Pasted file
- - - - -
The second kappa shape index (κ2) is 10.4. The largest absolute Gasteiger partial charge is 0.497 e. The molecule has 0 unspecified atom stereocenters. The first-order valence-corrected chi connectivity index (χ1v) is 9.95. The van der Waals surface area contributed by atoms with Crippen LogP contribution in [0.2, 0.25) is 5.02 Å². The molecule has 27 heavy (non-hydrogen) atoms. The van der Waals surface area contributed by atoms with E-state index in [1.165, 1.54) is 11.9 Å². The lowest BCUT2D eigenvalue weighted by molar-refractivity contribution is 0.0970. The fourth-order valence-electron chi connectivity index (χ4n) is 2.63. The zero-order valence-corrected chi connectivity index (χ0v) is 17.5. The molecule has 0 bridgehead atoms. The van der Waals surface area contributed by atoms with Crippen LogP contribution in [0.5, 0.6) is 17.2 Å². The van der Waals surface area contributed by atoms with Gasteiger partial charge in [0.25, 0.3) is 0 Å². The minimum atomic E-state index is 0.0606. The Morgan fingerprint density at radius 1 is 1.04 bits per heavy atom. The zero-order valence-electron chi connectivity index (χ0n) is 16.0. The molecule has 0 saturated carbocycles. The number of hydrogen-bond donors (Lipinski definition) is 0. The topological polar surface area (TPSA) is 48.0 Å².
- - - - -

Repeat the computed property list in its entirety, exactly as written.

The second kappa shape index (κ2) is 10.4. The largest absolute Gasteiger partial charge is 0.497 e. The molecule has 0 unspecified atom stereocenters. The first-order valence-corrected chi connectivity index (χ1v) is 9.95. The van der Waals surface area contributed by atoms with Crippen LogP contribution in [0.2, 0.25) is 5.02 Å². The molecule has 27 heavy (non-hydrogen) atoms. The van der Waals surface area contributed by atoms with E-state index in [1.165, 1.54) is 11.9 Å². The lowest BCUT2D eigenvalue weighted by molar-refractivity contribution is 0.0970. The fourth-order valence-electron chi connectivity index (χ4n) is 2.63. The zero-order valence-corrected chi connectivity index (χ0v) is 17.5. The molecule has 0 bridgehead atoms. The van der Waals surface area contributed by atoms with Crippen LogP contribution in [0.5, 0.6) is 17.2 Å². The van der Waals surface area contributed by atoms with Gasteiger partial charge in [0.25, 0.3) is 0 Å². The minimum atomic E-state index is 0.0606. The Morgan fingerprint density at radius 1 is 1.04 bits per heavy atom. The zero-order valence-electron chi connectivity index (χ0n) is 16.0. The molecule has 0 saturated carbocycles. The number of hydrogen-bond donors (Lipinski definition) is 0. The topological polar surface area (TPSA) is 48.0 Å².